There’s a shroud of darkness over America.
Here’s a reminder of light . . . .
In the Korean War (1950-53), a U.S. Marine named Michael had an encounter with his namesake and patron saint, to whom he had prayed every day
since his youth for protection. Below is a revised (for literary effect) version of soldier Michael’s letter to his mother, which was verified by the Navy chaplain Walter Muldy. (Sources: Opus Sanctorum Angelorum: Angel Stories; TFP Student Action)
My company and I went out on patrol on a foggy wintry day.
A new soldier had joined our group and was marching alongside me.
I turned to him and said, “I have never seen you before. I thought I knew every man in the outfit.”
The new soldier replied, “I just joined at the last minute. My name is Michael.”
“Is that so?” I said, surprised. “That’s my name, too!”
“I know,” he said. “Michael, Michael, of the morning….”
Those are the beginning words of my daily prayer to St. Michael, my patron saint as well as the patron saint of soldiers and police officers. How could this new soldier know my name, much less recite this same prayer? Still, I thought to myself, I had taught the prayer to the other soldiers. Perhaps, this was how the soldier knows it.
We walked in silence for a time. Suddenly, the new soldier Michael warned: “We are going to have some trouble up ahead.”
In the fog, Michael and I got separated from our company. Then, it began to snow. Later the fog lifted, the snow stopped and the sun came out. We walked over a little hill, and there were seven North Korean soldiers waiting for us with raised rifles 30-40 yards away.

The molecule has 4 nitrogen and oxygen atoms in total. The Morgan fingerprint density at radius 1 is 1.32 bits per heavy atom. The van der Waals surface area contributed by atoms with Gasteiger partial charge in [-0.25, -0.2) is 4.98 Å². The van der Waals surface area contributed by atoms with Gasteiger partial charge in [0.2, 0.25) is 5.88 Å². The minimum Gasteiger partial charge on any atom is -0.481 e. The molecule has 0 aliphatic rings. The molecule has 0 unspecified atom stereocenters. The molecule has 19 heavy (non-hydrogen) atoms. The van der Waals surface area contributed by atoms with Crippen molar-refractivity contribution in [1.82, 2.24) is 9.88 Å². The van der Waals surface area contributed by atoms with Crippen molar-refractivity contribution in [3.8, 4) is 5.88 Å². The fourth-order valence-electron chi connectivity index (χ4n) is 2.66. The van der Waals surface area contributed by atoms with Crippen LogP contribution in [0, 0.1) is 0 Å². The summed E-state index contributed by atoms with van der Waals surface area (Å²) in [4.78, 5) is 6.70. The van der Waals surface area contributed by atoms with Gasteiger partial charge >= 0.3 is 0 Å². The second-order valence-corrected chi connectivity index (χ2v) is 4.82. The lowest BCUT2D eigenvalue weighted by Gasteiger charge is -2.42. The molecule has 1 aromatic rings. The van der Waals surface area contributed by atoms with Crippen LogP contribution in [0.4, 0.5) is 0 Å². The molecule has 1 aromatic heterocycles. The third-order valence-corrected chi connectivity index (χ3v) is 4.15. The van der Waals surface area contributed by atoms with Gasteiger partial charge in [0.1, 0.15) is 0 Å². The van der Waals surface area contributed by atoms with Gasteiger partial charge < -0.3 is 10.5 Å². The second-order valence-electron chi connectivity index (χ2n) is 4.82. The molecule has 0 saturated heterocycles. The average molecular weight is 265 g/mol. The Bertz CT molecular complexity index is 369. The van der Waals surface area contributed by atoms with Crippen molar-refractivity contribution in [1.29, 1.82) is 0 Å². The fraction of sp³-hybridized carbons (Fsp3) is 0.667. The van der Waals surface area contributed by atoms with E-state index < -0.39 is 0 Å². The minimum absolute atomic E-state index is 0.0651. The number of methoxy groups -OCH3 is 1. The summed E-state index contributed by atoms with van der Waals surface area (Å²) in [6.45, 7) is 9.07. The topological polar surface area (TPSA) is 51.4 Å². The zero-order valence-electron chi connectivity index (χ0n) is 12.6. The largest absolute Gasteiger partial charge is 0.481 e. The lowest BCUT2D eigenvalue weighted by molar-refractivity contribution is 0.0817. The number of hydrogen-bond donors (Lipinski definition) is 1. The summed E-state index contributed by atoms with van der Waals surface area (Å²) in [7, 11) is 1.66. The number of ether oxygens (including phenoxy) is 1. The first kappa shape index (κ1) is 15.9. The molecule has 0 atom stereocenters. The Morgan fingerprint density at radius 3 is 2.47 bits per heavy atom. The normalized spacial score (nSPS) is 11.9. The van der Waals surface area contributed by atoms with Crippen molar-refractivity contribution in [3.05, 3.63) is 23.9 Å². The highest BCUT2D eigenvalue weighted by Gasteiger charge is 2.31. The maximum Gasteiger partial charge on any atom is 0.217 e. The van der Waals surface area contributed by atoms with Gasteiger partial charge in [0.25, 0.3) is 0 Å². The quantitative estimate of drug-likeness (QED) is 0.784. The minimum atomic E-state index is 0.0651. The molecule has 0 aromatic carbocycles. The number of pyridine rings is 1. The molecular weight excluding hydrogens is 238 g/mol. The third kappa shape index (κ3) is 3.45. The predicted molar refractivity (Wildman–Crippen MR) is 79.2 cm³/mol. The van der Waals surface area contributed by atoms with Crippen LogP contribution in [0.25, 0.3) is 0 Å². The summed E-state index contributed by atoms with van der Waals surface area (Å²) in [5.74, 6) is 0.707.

I shouted, “Get down!” and threw myself on the ground just as the enemy soldiers began firing. But Michael just stood there, although he should have been killed instantly.
I got up to push Michael to the ground, but received a bullet to the chest.
I felt Michael’s strong arms around me. As he was laying me on the ground, I looked up and saw, not the new soldier, but St. Michael standing there in a blaze of glory, his face shining like the sun. He had a sword in his hand that flashed with a million lights!
That was the last thing I saw before I passed out.
When I awoke, I was surrounded by my company, who were attending to my wound.
I asked them, “Where is Michael?”
But nobody had seen this new soldier, Michael. Moreover, my sergeant said he had seen me walking alone. They wanted to know how I’d done it — how I had managed to kill all seven of the enemy troops without firing a shot.
You see, the seven North Korean troops had all been dispatched with the stroke of a sword.
To read more about St. Michael, see “Feast Day of the Archangels”.
See also these other angelic encounters:
- We have no nurse named Benjamin
- Boy saved from decapitation by sky full of Angels
- Woman saved from burning car by an angel
- Near death, Sen. Mark Kirk saw three Angels
- Near death, he saw towering Angels
- Angel saves woman from horrific car crash
- The Angel who visited a girl with leukemia
- The boy who was held by his Angel
- And then the Birdies came
- Drowning men saved by a force
- Saved by Angels on Highway 6
- The Miracle of the Sinking SUV
- The Stranger in the Snow